Hey VC — show me the statement, not the brochure!
A look into how Frontline tracks and evaluates value-add to our portfolio companies
One of our core beliefs at Frontline is that learning at the speed of your own experience is not fast enough to win. This is why our first hire outside of the partners in 2012 was a Head of Platform.
Kim’s role was to figure out how we accelerate the development of our portfolio companies through group learning and giving them access to specialised knowledge on-demand.
As the funding environment gets more competitive, we are constantly thinking about how we keep the Frontline “product” in tune with the best founders’ needs. At the end of the day, we are selling a commodity called capital — so being a standout funding partner is not straightforward. Beyond capital, the two areas where funds can differentiate themselves are: (1) Team and (2) Value-Add.
When you take on a seed investor, you are going on a long journey together. Making sure that you have good personal chemistry really matters. It is also important that you find an investor whom you feel thinks with a clear mind, even when the going gets tough (as I have shared views about before: “Solve for Rational”).
As we built the Frontline team, we thought long and hard about personal style and how any potential new member of the Frontline team will interact with the best entrepreneurs. Thomas, who joined us last year, was grilled by three of our portfolio CEOs during his last round of interviews — one of them early on a Sunday morning in Dublin Airport, as the CEO was on his way to the US. Sorry Thomas!
Like many entrepreneurs, I am often underwhelmed by the claims of “value-add” activities many VC firms make. The reason entrepreneurs have been let down is because many firms do not:
- Invest dedicated resources (time and money) in value-add. It is seen as something that the investor does in their spare time.
- Get close enough to / build enough trust with the founders to understand what their key challenge is at that point in time.
- Hold themselves accountable. When a company misses its budget, a deep analysis is done of what went wrong. When a VC firm fails to add the value they promised, nothing happens — other than the founder community continuing to get more skeptical about what having a great investor onboard can do for a company and the CEO personally.
How have we tried to combat this?
- Invest in value-add from Day One
We invested in the Head of Platform role from day 1 to make sure someone came into work everyday thinking about how we are accelerating learning and enabling knowledge access for our teams. Investing in some ways was the easy part, but we got lucky in hiring Kim, who has set the pace for this Head of Platform role in Europe.
They are incredible resources that all of our companies can access on-demand before they can afford to hire a CRO, CTO, or CFO of that experience level.
2. (and 3.) Understand and be held accountable
In conversation with Paddy Benson last year about how Moltin could show their customers what value they were adding for them, it occurred to me how we should deal with points (2) and (3) above. We are calling it the “Value-Add Statement.”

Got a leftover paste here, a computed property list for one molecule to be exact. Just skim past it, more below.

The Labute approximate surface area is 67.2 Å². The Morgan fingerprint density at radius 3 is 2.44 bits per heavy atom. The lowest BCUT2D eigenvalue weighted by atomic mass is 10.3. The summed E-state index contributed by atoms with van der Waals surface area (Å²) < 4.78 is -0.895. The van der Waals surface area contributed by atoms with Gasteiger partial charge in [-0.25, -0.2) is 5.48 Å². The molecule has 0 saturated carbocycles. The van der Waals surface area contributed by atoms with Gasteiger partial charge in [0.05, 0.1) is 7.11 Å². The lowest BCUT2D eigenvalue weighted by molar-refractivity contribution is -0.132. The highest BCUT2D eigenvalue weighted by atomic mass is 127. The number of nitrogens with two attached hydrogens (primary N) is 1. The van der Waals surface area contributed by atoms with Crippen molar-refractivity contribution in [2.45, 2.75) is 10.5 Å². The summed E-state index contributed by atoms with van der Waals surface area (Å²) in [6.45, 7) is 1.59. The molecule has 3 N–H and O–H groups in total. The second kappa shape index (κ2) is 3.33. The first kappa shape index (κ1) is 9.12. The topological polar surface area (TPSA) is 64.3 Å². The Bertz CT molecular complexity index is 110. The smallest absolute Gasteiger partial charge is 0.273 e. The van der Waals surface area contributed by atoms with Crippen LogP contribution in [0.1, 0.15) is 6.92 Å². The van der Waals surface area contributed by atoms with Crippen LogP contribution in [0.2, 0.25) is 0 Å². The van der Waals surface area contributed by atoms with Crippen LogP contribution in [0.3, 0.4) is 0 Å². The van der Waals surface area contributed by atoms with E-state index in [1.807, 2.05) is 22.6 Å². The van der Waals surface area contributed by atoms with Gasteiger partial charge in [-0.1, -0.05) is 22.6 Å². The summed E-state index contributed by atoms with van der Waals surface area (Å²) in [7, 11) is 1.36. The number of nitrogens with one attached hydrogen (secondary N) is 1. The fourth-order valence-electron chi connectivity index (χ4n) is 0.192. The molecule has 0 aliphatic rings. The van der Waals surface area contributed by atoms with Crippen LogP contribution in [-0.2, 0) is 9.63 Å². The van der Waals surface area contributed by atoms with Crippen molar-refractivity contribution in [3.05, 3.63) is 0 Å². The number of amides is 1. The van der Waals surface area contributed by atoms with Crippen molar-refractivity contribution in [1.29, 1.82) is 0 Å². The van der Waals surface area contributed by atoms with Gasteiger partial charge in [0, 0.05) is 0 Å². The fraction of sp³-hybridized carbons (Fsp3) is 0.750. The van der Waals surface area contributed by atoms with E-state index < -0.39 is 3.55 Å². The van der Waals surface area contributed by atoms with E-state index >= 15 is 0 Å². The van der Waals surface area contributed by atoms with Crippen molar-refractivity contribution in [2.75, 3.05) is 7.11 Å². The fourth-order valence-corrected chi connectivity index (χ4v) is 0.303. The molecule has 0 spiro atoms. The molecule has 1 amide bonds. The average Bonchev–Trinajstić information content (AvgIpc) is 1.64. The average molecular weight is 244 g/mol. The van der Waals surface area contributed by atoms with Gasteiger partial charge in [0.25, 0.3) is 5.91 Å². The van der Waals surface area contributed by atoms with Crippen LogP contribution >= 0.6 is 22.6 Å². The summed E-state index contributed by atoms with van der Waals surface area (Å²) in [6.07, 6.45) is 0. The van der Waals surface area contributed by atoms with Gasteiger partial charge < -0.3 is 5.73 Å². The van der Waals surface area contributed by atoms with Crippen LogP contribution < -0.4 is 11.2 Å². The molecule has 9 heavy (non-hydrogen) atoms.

You wouldn’t accept it if your bank said, “We will take care of your money, but cannot tell you exactly what is in there. But trust me, you will be able to access that in the future when you want it.”
As a customer, you want to see a statement that shows precisely what is in there and that you can access the money when needed. You want every important transaction written down, so that you can assess your financial position at any point in time.
With this concept in mind, we started 4 months ago capturing everything we did, as a team, to help our portfolio companies. We did this by bcc’ing all value-add activities (introductions, advice, etc.) to an email inbox and then transferring to a spreadsheet.
Our findings so far:
- In the first month, we realised we were doing lots of small things to help the companies — but things that didn’t drastically move the needle. We stopped tracking those to the statement and stopped ourselves from allocating time to things that didn’t really add that much value.
- On average, 4 members of the Frontline team are engaged in value-add activities to each of our portfolio companies (as measured over the last 4 months in table below). This is encouraging for us as we move away from the traditional VC model of each founder only having 1:1 access to one partner and towards a Platform model.
3. Our companies’ challenges are pretty consistent. Here is the percentage breakdown of value-add activities by category:
- Fundraising 34%
- Expert Knowledge Access 21%
- Business Development / Customer Intros 14%
- Talent 13%
- Other General Advice 6%
- Marketing/PR 5%
- Team Extension (Virtual CFO, CTO, Head of Sales) 5%
- M&A 2%
Now, we are moving from the “Data Capture” phase into the “Review” phase of the Value-Add Statements product. We are sitting down with some of our investee CEOs to review where we have interacted with them, ask for their input on what was helpful or not, and discern whether this has met their expectations for value-add. We did our first review with a portfolio company, pictured above.
Out of this, we expect to be able to further refine what “Platform” means and decide where to double down. The goal is to exceed the expectations of each of the founding teams we work with. If we do that, we will have transformed our capital (a commodity) into a differentiated service that will continue to attract the very best entrepreneurs in Europe.
I would like to see a future where, in 3 years, every founder could sit down with their investors at year end for a Value Statement review.